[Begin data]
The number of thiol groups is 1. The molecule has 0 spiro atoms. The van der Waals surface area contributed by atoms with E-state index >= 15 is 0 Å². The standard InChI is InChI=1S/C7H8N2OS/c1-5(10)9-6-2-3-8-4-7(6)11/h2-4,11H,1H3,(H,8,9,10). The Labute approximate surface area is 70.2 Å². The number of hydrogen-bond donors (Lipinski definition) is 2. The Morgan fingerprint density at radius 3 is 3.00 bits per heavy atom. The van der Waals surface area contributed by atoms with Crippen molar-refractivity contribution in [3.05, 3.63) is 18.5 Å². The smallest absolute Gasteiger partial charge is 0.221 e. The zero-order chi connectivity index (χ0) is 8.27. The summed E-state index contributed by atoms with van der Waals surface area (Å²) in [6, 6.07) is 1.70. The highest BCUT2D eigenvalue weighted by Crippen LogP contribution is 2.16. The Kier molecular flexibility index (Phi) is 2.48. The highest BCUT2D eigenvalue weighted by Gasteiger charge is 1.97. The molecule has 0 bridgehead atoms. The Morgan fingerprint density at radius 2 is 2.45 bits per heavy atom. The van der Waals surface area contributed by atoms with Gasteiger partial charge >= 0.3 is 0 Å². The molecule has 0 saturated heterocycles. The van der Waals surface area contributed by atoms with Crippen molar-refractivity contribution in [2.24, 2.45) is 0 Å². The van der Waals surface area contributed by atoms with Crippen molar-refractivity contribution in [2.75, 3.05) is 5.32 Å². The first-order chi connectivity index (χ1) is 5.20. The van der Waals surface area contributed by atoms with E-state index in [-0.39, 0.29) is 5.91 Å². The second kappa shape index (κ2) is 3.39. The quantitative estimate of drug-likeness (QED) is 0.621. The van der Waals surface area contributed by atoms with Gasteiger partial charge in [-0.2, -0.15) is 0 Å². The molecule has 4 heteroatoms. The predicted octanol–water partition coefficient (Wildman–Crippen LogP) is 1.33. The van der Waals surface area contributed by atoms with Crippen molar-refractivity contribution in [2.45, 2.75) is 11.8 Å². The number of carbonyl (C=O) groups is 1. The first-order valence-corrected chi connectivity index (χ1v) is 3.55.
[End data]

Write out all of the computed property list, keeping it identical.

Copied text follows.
The number of thiol groups is 1. The molecule has 0 spiro atoms. The van der Waals surface area contributed by atoms with E-state index >= 15 is 0 Å². The standard InChI is InChI=1S/C7H8N2OS/c1-5(10)9-6-2-3-8-4-7(6)11/h2-4,11H,1H3,(H,8,9,10). The Labute approximate surface area is 70.2 Å². The number of hydrogen-bond donors (Lipinski definition) is 2. The Morgan fingerprint density at radius 3 is 3.00 bits per heavy atom. The van der Waals surface area contributed by atoms with Crippen molar-refractivity contribution in [3.05, 3.63) is 18.5 Å². The smallest absolute Gasteiger partial charge is 0.221 e. The zero-order chi connectivity index (χ0) is 8.27. The summed E-state index contributed by atoms with van der Waals surface area (Å²) in [6, 6.07) is 1.70. The highest BCUT2D eigenvalue weighted by Crippen LogP contribution is 2.16. The Kier molecular flexibility index (Phi) is 2.48. The highest BCUT2D eigenvalue weighted by Gasteiger charge is 1.97. The molecule has 0 bridgehead atoms. The Morgan fingerprint density at radius 2 is 2.45 bits per heavy atom. The van der Waals surface area contributed by atoms with Gasteiger partial charge >= 0.3 is 0 Å². The molecule has 0 saturated heterocycles. The van der Waals surface area contributed by atoms with Crippen molar-refractivity contribution in [2.24, 2.45) is 0 Å². The van der Waals surface area contributed by atoms with Crippen molar-refractivity contribution in [2.75, 3.05) is 5.32 Å². The first-order chi connectivity index (χ1) is 5.20. The van der Waals surface area contributed by atoms with E-state index in [-0.39, 0.29) is 5.91 Å². The second kappa shape index (κ2) is 3.39. The quantitative estimate of drug-likeness (QED) is 0.621. The van der Waals surface area contributed by atoms with Gasteiger partial charge in [-0.2, -0.15) is 0 Å². The molecule has 4 heteroatoms. The predicted octanol–water partition coefficient (Wildman–Crippen LogP) is 1.33. The van der Waals surface area contributed by atoms with Crippen molar-refractivity contribution in [2.45, 2.75) is 11.8 Å². The number of carbonyl (C=O) groups is 1. The first-order valence-corrected chi connectivity index (χ1v) is 3.55.